Reading among the Franciscan writings last night I caught the phrase “she who dwelleth in the gardens,” quae habitat in hortis, and I was curious about the phrase and so poked around the Song of Songs a bit. The Latin Vulgate version is at times obviously mistranslated – there is a passage at the very end where the groom says, “I awakened thee under an apple tree; there your mother was corrupted, there the one who bore you was raped.” (Sub arbore malo suscitavi te; ibi corrupta est mater tua, ibi violata est genitrix tua.“) Other translations have something which makes sense: “there your mother was in travail with you; there she who bore you was in labor.” Needless to say, passages like this encourage the allegorical reading, the mother being Eve and the bride the human race in general. That said, I accept that the Hebrew intended something else entirely.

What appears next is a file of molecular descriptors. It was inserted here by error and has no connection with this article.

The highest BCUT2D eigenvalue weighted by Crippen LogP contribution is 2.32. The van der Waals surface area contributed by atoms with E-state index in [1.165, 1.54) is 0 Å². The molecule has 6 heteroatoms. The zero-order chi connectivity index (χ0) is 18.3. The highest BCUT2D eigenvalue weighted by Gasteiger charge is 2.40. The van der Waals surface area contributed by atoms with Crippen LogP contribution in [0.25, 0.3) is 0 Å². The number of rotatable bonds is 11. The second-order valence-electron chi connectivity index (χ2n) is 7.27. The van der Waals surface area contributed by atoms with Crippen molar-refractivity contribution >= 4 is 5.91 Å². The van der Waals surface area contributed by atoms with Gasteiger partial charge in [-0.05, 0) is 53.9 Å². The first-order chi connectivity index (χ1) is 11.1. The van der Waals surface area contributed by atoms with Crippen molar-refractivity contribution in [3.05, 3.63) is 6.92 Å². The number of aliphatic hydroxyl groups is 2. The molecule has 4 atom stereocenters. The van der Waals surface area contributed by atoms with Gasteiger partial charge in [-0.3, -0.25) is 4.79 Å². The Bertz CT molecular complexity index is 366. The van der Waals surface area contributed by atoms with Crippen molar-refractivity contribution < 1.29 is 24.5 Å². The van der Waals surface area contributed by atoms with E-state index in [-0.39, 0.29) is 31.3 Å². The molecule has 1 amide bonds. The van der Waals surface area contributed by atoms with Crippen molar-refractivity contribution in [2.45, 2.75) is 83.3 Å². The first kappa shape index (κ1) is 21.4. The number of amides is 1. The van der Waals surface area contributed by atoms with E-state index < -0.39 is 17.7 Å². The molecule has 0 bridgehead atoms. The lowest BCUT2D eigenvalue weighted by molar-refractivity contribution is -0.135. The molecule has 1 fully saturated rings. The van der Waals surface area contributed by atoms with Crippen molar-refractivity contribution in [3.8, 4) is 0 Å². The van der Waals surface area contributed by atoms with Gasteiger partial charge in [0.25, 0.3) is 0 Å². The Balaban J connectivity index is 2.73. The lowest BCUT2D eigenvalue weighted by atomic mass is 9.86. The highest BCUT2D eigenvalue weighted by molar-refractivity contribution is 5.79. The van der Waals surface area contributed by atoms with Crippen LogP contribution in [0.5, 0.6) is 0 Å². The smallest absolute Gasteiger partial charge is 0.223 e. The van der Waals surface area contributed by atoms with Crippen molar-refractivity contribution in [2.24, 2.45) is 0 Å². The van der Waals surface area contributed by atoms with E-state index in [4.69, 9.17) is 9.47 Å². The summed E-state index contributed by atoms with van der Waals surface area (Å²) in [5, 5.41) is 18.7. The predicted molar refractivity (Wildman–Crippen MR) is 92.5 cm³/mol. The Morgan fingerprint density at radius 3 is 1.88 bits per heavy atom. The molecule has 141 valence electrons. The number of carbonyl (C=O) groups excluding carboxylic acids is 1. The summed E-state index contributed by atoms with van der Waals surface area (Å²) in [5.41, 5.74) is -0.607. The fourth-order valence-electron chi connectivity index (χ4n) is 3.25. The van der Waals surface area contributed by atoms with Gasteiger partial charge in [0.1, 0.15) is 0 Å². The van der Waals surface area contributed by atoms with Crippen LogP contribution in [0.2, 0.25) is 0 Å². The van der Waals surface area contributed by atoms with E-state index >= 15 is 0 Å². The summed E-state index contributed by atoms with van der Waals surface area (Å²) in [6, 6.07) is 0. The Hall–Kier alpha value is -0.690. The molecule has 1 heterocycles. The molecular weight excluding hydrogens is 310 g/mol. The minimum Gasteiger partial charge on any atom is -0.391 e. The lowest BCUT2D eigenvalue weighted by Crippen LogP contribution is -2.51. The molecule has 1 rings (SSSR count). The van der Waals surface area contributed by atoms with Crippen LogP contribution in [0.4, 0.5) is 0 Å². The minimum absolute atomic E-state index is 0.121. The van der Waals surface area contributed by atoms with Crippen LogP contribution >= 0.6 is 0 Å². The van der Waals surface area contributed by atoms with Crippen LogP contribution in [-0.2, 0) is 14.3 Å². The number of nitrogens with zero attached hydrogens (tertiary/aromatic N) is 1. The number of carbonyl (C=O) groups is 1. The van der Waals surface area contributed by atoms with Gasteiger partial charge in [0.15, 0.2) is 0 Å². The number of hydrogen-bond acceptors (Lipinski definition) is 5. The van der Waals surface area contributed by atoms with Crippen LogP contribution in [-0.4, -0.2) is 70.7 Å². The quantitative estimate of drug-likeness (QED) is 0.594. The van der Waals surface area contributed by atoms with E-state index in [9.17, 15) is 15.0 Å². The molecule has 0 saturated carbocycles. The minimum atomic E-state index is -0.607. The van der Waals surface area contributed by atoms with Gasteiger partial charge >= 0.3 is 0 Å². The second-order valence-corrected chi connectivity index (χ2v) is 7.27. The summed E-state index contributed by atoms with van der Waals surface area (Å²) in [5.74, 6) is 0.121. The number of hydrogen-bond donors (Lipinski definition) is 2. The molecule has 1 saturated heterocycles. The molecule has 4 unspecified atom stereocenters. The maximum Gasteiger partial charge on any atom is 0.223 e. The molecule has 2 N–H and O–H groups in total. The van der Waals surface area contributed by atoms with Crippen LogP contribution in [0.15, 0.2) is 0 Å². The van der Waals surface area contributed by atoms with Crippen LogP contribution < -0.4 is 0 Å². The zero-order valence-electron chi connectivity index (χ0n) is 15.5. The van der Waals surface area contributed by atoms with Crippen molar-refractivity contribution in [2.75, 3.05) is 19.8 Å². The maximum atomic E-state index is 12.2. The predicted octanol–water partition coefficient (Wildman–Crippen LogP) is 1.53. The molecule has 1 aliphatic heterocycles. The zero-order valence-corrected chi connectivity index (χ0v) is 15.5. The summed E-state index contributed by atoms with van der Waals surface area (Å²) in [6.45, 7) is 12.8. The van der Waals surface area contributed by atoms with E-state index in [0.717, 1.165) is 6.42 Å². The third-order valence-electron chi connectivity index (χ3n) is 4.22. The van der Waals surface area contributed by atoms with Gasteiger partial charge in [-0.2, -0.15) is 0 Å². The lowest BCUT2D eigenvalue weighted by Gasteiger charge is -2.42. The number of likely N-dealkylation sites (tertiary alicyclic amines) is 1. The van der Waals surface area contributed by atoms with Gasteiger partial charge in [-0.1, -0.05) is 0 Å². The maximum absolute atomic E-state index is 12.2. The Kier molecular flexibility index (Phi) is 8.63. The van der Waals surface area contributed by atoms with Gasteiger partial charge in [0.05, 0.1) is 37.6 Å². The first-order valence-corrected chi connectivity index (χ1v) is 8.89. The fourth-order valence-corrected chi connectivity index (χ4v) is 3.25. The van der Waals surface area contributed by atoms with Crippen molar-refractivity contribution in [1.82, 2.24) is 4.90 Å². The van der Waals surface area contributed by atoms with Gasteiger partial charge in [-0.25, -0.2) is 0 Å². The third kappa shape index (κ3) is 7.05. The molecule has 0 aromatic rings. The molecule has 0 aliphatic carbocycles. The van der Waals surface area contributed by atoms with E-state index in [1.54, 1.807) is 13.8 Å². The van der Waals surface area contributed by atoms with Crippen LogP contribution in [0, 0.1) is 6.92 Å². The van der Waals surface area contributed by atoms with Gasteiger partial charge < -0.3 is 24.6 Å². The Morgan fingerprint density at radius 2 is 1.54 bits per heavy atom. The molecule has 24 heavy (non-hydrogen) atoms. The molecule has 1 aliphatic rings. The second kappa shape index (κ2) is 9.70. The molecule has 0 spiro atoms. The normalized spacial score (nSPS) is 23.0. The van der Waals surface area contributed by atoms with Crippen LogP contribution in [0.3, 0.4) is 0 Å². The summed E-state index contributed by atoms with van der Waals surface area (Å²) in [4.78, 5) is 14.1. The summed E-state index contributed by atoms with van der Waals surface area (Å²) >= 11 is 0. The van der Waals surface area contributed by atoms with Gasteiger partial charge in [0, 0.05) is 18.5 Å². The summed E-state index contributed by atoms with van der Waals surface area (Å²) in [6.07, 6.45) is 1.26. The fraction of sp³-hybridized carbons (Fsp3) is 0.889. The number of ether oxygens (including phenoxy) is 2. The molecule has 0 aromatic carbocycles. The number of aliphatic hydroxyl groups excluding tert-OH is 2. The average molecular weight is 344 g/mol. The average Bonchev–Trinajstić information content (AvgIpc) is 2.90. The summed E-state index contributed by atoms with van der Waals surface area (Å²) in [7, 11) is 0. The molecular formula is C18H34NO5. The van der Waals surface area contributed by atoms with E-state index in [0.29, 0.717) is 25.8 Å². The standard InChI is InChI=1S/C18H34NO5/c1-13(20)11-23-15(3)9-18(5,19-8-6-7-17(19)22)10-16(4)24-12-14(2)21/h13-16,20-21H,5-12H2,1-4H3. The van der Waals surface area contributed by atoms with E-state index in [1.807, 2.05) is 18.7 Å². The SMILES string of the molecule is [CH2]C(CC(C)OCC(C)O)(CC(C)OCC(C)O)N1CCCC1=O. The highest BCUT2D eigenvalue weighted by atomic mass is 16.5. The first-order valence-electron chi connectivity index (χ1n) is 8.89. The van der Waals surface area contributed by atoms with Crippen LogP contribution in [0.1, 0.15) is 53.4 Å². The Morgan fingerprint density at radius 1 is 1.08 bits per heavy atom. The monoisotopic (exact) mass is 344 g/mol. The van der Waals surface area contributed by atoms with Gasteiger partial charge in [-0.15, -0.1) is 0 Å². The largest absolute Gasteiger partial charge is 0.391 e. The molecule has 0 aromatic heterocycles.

But every now and again the Latin has a reading which is unusual but rather pleasant nonetheless. This one stopped me in my tracks: Mane surgamus ad vineas; videamus si floruit vinea, si flores fructus parturiunt, si floruerunt mala punica; ibi dabo tibi ubera mea (7:12). “In the morning let us go to the vineyards; let us see if the vineyard hath bloomed, if the blossoms are bearing fruit, if the pomegranates have flowered; there I will give you my nipples.”
Of course the modern translations all say, “There I will give you my love.” This is in parallel to the very first verse, “Kiss me with the kiss of your mouth; for your love is better than wine.” In the Latin this is quia meliora sunt ubera tua vino, “for your nipples are better than wine.” I have no idea what the original Hebrew says, but I’m certain that this text, which could have been read in any Catholic Church in the world fifty years ago, nipples and all, would only be read in an expurgated form now.